CHAP. V111.


EUSEBIUS" in the history of things in the reign of Trajan has this remarkable assage:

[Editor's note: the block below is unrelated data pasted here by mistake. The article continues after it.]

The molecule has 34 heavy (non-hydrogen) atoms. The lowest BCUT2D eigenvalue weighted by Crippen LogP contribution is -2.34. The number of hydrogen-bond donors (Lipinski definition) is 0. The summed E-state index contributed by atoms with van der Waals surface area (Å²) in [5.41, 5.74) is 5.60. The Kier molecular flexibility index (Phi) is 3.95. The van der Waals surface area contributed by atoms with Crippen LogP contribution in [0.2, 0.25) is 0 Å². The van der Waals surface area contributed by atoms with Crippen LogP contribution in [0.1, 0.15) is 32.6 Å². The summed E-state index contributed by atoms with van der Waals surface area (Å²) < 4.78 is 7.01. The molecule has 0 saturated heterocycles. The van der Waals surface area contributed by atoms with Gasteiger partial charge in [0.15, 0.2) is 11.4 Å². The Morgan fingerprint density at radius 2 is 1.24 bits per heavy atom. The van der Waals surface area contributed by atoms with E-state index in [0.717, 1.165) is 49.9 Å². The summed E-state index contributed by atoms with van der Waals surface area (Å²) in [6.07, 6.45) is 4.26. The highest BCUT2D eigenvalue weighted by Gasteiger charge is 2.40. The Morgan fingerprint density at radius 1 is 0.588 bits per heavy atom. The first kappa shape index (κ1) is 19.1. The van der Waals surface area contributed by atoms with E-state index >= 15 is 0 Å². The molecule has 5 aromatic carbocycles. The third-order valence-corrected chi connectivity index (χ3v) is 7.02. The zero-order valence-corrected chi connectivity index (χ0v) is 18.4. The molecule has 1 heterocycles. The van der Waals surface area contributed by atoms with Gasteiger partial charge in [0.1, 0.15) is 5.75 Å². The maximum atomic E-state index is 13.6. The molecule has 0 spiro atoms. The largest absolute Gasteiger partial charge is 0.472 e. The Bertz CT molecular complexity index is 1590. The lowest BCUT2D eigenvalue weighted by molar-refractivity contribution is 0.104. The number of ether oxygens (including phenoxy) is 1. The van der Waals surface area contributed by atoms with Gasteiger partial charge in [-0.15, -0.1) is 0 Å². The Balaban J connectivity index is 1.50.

‘ Among those who were illustrious at that time was ‘ Quadratus, who, together with the daughters of Philip, is ‘ said to have enjoyed the gift of pro hecy. And beside ‘ hese there were at that time many other eminent persons, ‘ whob had the first rank in the succession of the apostles: ‘ who, being the worthy disci les of such men, every where ‘ built up the churches, the oundations of which had been ‘ laid by the apostles; extending likewise their preaching ‘ yet farther, and scattering abroad the salutary seeds of ‘ the kingdom of heaven all over the world. For man of ‘ the disciples of that time, whose souls the Divine Vlde ‘ had inspired with an ardent love of philosophy, first ful‘ filled our Saviour’s precept, distributing their substance ‘to the necessitous. Then travelling abroad, they per‘ formed the work of evangelists, being ambitions to preach ‘ Christ,0 and deliver the scripture of the divine g0spels.’